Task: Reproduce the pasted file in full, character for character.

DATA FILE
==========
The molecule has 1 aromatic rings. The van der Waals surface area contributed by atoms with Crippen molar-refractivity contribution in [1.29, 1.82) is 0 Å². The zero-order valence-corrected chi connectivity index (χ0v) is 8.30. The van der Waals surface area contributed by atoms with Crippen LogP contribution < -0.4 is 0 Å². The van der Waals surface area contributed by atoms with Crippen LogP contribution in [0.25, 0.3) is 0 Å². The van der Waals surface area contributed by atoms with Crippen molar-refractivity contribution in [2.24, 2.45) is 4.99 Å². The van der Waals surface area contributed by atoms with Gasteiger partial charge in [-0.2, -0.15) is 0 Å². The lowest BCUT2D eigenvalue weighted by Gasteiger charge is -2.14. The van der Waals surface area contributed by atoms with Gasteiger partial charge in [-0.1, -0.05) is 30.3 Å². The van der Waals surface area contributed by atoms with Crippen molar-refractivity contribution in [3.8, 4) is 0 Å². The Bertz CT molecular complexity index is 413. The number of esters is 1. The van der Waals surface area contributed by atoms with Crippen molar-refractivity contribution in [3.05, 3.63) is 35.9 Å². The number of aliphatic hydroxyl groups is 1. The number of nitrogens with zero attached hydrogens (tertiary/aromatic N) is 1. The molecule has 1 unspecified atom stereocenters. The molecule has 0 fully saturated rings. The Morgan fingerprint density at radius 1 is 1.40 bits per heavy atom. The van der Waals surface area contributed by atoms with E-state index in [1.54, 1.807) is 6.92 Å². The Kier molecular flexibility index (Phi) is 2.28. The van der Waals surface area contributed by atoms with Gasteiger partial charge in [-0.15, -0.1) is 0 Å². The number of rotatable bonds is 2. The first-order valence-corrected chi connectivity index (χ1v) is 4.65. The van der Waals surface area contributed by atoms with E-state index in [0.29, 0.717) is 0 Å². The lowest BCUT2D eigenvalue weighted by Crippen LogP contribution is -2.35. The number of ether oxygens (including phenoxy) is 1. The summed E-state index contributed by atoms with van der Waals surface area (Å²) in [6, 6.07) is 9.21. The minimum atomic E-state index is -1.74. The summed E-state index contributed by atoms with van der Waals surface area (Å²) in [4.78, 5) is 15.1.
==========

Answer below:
The molecule has 1 aromatic rings. The van der Waals surface area contributed by atoms with Crippen molar-refractivity contribution in [1.29, 1.82) is 0 Å². The zero-order valence-corrected chi connectivity index (χ0v) is 8.30. The van der Waals surface area contributed by atoms with Crippen LogP contribution < -0.4 is 0 Å². The van der Waals surface area contributed by atoms with Crippen LogP contribution in [0.25, 0.3) is 0 Å². The van der Waals surface area contributed by atoms with Crippen molar-refractivity contribution in [2.24, 2.45) is 4.99 Å². The van der Waals surface area contributed by atoms with Gasteiger partial charge in [-0.2, -0.15) is 0 Å². The lowest BCUT2D eigenvalue weighted by Gasteiger charge is -2.14. The van der Waals surface area contributed by atoms with Gasteiger partial charge in [-0.1, -0.05) is 30.3 Å². The van der Waals surface area contributed by atoms with Crippen molar-refractivity contribution in [3.8, 4) is 0 Å². The Bertz CT molecular complexity index is 413. The number of esters is 1. The van der Waals surface area contributed by atoms with Crippen molar-refractivity contribution in [3.05, 3.63) is 35.9 Å². The number of aliphatic hydroxyl groups is 1. The number of nitrogens with zero attached hydrogens (tertiary/aromatic N) is 1. The molecule has 1 unspecified atom stereocenters. The molecule has 0 fully saturated rings. The Morgan fingerprint density at radius 1 is 1.40 bits per heavy atom. The van der Waals surface area contributed by atoms with E-state index in [1.54, 1.807) is 6.92 Å². The Kier molecular flexibility index (Phi) is 2.28. The van der Waals surface area contributed by atoms with Gasteiger partial charge in [-0.15, -0.1) is 0 Å². The number of rotatable bonds is 2. The first-order valence-corrected chi connectivity index (χ1v) is 4.65. The van der Waals surface area contributed by atoms with E-state index in [0.29, 0.717) is 0 Å². The lowest BCUT2D eigenvalue weighted by Crippen LogP contribution is -2.35. The number of ether oxygens (including phenoxy) is 1. The summed E-state index contributed by atoms with van der Waals surface area (Å²) in [6, 6.07) is 9.21. The minimum atomic E-state index is -1.74. The summed E-state index contributed by atoms with van der Waals surface area (Å²) in [4.78, 5) is 15.1.